Finally, will HMRC be able to delay a payment due to a taxpayer if it expects tax liability to arise? One can easily envisage a situation in which there is a small amount of money owed by HMRC to the taxpayer, but, in anticipation of an offset arrangement kicking in and taking effect in the near future, HMRC could delay payment. In those circumstances, the taxpayer could suffer cash-flow problems, for example. It would help to understand whether HMRC is allowed to use the offset mechanism to anticipate a taxpayer’s future liabilities. If so, what period would that process of anticipation be allowed to cover?
Those are wider points, which perhaps I should have raised in a stand part debate. However, I have raised them now instead, so I do not need to contribute then. I have also raised them as a way of introducing the amendment, so that the Committee has the opportunity to discuss what is proposed in it.
Mr. Gauke: In speaking to amendment No. 197 I shall also address amendments Nos. 283 to 285. The hon. Member for Taunton has set out many of the issues, both in relation to his own amendments and—although he referred to this as perhaps being appropriate for a stand part debate—in touching on some issues in the other amendments in this group, where we are looking at the rights of offset between amounts owed to and from a taxpayer and HMRC.
At the outset, we are certainly sympathetic to amendment No. 197. If it is possible for HMRC to offset, there needs to be a good reason why the taxpayer should not be able to; the challenge is for the Financial Secretary to provide that good reason or to accept the amendment. If offsetting is to occur, it is only right and fair that it is done in the best possible manner for the taxpayer. There is no particular reason why the taxpayer should be disadvantaged by how offsetting occurs, as such arrangements can sometimes be quite complicated, and how it is done can make a substantial difference to the end financial result. If HMRC is to make use of these powers, there should be an obligation on it to do so in the best possible manner, which is the purpose behind amendment No. 283.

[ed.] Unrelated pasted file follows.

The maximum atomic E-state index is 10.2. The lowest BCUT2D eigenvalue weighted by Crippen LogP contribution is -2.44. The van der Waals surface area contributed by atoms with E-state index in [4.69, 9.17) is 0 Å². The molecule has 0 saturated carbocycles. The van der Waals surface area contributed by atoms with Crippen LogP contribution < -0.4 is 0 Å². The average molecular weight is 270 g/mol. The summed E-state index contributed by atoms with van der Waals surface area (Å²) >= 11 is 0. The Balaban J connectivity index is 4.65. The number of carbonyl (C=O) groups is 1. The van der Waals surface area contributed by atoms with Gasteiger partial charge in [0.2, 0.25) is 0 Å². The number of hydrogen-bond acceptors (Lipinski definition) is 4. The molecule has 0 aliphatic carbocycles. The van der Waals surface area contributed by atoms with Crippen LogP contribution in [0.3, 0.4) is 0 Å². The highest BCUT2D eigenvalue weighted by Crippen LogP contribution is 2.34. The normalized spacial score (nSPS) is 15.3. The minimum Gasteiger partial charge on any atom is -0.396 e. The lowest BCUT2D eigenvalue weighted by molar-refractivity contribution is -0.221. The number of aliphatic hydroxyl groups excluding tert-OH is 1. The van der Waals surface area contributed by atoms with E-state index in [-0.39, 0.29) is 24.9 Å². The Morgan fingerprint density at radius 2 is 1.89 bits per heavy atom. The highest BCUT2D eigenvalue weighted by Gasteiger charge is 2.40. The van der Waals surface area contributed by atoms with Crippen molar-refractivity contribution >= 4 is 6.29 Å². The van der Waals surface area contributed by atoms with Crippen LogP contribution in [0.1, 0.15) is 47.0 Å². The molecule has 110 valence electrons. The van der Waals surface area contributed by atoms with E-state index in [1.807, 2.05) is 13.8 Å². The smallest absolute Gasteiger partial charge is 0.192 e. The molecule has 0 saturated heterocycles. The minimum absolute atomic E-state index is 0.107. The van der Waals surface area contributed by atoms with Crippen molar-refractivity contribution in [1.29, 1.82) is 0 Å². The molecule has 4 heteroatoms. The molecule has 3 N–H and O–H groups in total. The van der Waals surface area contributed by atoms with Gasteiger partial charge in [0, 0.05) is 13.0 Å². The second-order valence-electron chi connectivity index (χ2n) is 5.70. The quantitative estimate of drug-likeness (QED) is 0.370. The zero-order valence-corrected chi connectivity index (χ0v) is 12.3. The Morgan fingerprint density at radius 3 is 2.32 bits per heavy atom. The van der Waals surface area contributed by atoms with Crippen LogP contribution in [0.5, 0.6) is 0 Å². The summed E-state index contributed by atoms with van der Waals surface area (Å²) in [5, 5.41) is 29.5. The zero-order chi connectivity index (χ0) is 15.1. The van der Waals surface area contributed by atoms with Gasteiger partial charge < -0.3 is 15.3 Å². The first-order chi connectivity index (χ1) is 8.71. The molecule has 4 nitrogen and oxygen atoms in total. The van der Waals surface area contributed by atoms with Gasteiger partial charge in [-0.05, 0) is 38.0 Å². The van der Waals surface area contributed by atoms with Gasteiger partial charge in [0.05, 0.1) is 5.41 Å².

On amendment No. 284, we are keen to ensure that a sum becomes payable only where it is “agreed between the parties”. There is a real concern that HMRC might try to use the power to offset amounts that it believes to be owed by the taxpayer. That could, for example, be where HMRC has made an error—entirely innocently, but none the less not beyond the realms of possibility—or where there is still a valid dispute. In those circumstances, given our debates on the various appeal procedures and so on, it would clearly be unacceptable for those procedures effectively to be overridden by an attempt to offset debts at that point. I understand that HMRC has indicated that any debts offset should be agreed, but we would like some assurance, ideally in legislation.
There is also the issue of tax credits that the hon. Member for Taunton touched on. Again, the Government have said throughout that tax credits could not be offset: quite an important point, yet it is not in the legislation, and we suggest that it should be. Clearly, assurances from the Government would assist on that, and we look forward to what the Financial Secretary will say. At the outset, then, we are probably most determined on amendment no. 284, but we will wait to hear what she says.
1.30 pm
Jane Kennedy: Before I respond on the amendment, perhaps I might make some brief comments about what clause 125 seeks to achieve. I am not sure whether the hon. Gentleman said he was hoping for a stand part debate on that, but if he is not then I may speak a little broadly at this point.